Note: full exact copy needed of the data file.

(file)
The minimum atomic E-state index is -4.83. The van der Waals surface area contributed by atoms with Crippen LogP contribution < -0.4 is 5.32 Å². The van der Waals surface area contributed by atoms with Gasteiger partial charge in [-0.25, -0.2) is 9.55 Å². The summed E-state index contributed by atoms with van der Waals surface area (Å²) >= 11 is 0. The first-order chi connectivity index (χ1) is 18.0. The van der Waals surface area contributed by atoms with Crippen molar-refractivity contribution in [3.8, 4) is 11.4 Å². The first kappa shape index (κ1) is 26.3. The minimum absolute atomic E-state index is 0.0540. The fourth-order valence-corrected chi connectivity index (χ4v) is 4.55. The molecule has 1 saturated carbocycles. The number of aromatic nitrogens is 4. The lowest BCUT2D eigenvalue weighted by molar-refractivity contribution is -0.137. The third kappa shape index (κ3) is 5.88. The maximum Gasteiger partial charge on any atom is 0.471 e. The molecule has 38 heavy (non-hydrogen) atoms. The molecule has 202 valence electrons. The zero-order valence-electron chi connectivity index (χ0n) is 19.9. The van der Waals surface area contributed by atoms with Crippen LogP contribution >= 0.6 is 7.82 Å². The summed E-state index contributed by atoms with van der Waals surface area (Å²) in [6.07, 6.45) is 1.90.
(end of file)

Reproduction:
The minimum atomic E-state index is -4.83. The van der Waals surface area contributed by atoms with Crippen LogP contribution < -0.4 is 5.32 Å². The van der Waals surface area contributed by atoms with Gasteiger partial charge in [-0.25, -0.2) is 9.55 Å². The summed E-state index contributed by atoms with van der Waals surface area (Å²) >= 11 is 0. The first-order chi connectivity index (χ1) is 18.0. The van der Waals surface area contributed by atoms with Crippen molar-refractivity contribution in [3.8, 4) is 11.4 Å². The first kappa shape index (κ1) is 26.3. The minimum absolute atomic E-state index is 0.0540. The fourth-order valence-corrected chi connectivity index (χ4v) is 4.55. The molecule has 1 saturated carbocycles. The number of aromatic nitrogens is 4. The lowest BCUT2D eigenvalue weighted by molar-refractivity contribution is -0.137. The third kappa shape index (κ3) is 5.88. The maximum Gasteiger partial charge on any atom is 0.471 e. The molecule has 38 heavy (non-hydrogen) atoms. The molecule has 202 valence electrons. The zero-order valence-electron chi connectivity index (χ0n) is 19.9. The van der Waals surface area contributed by atoms with Crippen LogP contribution >= 0.6 is 7.82 Å². The summed E-state index contributed by atoms with van der Waals surface area (Å²) in [6.07, 6.45) is 1.90.